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Dozens rally to save American Indian Academy of Denver

“I don't know where I'm going to be without the school”
Dozens rally to save American Indian Academy of Denver
Posted at 10:45 PM, Nov 29, 2022

DENVER — In below freezing temperatures Tuesday evening, dozens gathered outside of the American Indian Academy of Denver to try and save their school.

The school opened in 2020, starting their lessons remotely. After the return to in-person learning, those with the American Indian Academy of Denver said they lost teachers and students.

“It's not just for Indigenous students. It's for all students,” said Mark de la Cruz-Chavez, the dean of students. “There's engagement with their learning. It's not just sitting there reading a book or listening to the teacher talk. They're actually in there getting their fingers dirty, being a part of that learning.”

Denver7 was told there are currently 134 students enrolled at the charter school. Denver Public Schools projected there should be 152 students enrolled. Those with the school said because of the low enrollment and other expenses, they are losing necessary funding.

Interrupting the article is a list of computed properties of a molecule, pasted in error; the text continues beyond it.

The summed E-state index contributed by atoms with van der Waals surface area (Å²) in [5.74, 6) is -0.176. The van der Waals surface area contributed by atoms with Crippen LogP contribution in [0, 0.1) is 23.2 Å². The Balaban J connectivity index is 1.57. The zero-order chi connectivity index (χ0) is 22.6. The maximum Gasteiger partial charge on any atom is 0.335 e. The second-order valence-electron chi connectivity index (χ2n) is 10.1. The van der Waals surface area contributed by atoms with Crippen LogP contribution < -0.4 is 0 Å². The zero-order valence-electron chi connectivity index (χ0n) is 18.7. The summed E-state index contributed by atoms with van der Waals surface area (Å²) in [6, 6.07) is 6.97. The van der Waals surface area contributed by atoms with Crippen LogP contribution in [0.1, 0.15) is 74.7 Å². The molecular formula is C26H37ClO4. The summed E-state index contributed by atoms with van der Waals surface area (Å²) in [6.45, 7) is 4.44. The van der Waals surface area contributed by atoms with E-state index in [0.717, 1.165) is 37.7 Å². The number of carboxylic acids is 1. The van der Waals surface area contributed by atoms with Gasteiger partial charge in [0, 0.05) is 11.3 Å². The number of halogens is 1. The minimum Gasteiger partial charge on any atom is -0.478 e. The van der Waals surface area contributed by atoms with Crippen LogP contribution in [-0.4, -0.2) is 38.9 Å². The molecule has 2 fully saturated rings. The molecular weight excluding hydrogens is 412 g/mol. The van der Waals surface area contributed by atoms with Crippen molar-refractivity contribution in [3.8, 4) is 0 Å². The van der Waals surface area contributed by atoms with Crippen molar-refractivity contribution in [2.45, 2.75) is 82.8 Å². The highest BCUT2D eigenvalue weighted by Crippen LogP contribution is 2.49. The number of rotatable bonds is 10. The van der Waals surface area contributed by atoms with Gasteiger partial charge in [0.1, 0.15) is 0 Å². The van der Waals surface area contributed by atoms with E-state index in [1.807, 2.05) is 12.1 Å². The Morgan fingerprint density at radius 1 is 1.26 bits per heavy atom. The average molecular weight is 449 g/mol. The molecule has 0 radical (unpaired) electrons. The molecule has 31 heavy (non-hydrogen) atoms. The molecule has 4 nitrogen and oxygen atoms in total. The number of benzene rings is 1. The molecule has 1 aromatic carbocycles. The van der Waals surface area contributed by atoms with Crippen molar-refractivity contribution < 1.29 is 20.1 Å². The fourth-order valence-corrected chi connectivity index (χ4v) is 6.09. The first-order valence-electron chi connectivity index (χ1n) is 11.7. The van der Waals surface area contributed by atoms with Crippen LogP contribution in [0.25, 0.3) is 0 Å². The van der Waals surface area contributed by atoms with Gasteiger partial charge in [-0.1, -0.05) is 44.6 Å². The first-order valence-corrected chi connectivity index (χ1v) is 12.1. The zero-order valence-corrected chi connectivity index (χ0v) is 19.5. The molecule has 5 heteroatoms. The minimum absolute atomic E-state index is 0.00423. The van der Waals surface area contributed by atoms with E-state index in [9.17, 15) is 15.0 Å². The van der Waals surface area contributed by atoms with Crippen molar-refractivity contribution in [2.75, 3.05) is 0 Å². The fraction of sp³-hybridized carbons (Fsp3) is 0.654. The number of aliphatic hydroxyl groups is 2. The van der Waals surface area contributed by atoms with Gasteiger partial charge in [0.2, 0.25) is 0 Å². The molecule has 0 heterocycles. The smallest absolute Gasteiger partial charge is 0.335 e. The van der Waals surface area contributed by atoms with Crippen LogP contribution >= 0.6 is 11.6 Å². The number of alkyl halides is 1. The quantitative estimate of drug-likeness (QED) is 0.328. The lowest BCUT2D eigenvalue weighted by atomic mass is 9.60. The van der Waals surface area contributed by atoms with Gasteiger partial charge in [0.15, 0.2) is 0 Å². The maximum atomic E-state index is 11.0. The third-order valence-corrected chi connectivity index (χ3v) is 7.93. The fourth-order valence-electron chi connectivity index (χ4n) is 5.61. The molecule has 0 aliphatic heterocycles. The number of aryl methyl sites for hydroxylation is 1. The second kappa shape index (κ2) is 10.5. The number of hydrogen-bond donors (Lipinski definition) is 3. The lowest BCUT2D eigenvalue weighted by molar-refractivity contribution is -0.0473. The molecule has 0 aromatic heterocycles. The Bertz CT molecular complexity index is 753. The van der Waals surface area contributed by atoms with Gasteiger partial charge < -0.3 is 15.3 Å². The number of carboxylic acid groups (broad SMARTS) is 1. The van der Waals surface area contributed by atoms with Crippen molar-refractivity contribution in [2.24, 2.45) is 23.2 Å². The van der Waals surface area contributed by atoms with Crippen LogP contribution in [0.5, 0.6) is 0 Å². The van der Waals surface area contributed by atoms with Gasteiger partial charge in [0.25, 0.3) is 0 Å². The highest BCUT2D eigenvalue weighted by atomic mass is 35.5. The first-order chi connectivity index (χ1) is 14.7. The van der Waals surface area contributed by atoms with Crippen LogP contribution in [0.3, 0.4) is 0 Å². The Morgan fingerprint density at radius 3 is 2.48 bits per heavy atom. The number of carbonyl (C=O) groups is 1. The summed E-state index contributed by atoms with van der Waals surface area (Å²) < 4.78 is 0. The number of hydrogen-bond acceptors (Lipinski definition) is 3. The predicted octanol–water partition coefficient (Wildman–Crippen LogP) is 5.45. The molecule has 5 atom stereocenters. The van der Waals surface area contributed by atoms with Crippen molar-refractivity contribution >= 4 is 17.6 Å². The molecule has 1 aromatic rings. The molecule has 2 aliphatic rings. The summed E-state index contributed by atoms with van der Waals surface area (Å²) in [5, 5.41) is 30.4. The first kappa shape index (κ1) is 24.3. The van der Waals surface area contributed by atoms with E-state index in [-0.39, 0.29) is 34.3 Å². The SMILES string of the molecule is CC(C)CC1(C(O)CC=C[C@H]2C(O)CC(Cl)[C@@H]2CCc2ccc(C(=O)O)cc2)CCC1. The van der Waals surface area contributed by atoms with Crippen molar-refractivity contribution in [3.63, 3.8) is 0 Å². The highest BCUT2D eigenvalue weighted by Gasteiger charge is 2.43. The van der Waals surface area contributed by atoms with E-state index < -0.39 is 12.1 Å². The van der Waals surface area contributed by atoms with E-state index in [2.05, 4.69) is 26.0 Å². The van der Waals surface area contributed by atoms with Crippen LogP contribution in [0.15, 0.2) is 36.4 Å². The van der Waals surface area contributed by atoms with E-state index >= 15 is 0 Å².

“You have to meet projections, you have to cover your expenses. And if we don't have those numbers, then it's hard to cover those expenses,” de la Cruz-Chavez explained. “Since we're short on meeting those numbers, then to DPS, it's a burden.”

READ MORE: Denver's American Indian Academy in danger of closing

An article from Chalkbeat Colorado reports the situation is so serious, the district is considering revoking the charter status from the school.

Those with DPS sent the following statement to Denver7:

“DPS superintendent Dr. Alex Marrero has not seen a presentation suggesting the possible closure of the American Indian Academy of Denver. Additionally, the topic is not on the agenda for the DPS Board of Education for any upcoming meetings. Any decisions about the future of the school will be made by the AIAD board.”

When those with the school read the district’s response, they were perplexed.

“It's another lie that's toward a population that has been lied to for generations,” de la Cruz-Chavez said. “It's another broken promise. It's another lie. And it's happening in the shadows, so that nobody hears about it.”

Still, he said the school will continue fighting for their students. Many told Denver7 this is the first time they have learned about Indigenous culture.

“They don't know what's best for our students. We know what's best for our students, our students know what's best for our students,” said de la Cruz-Chavez. “I'm not going to give up on them, and our school’s not going to give up on them. And I hope DPS doesn't give up on them.”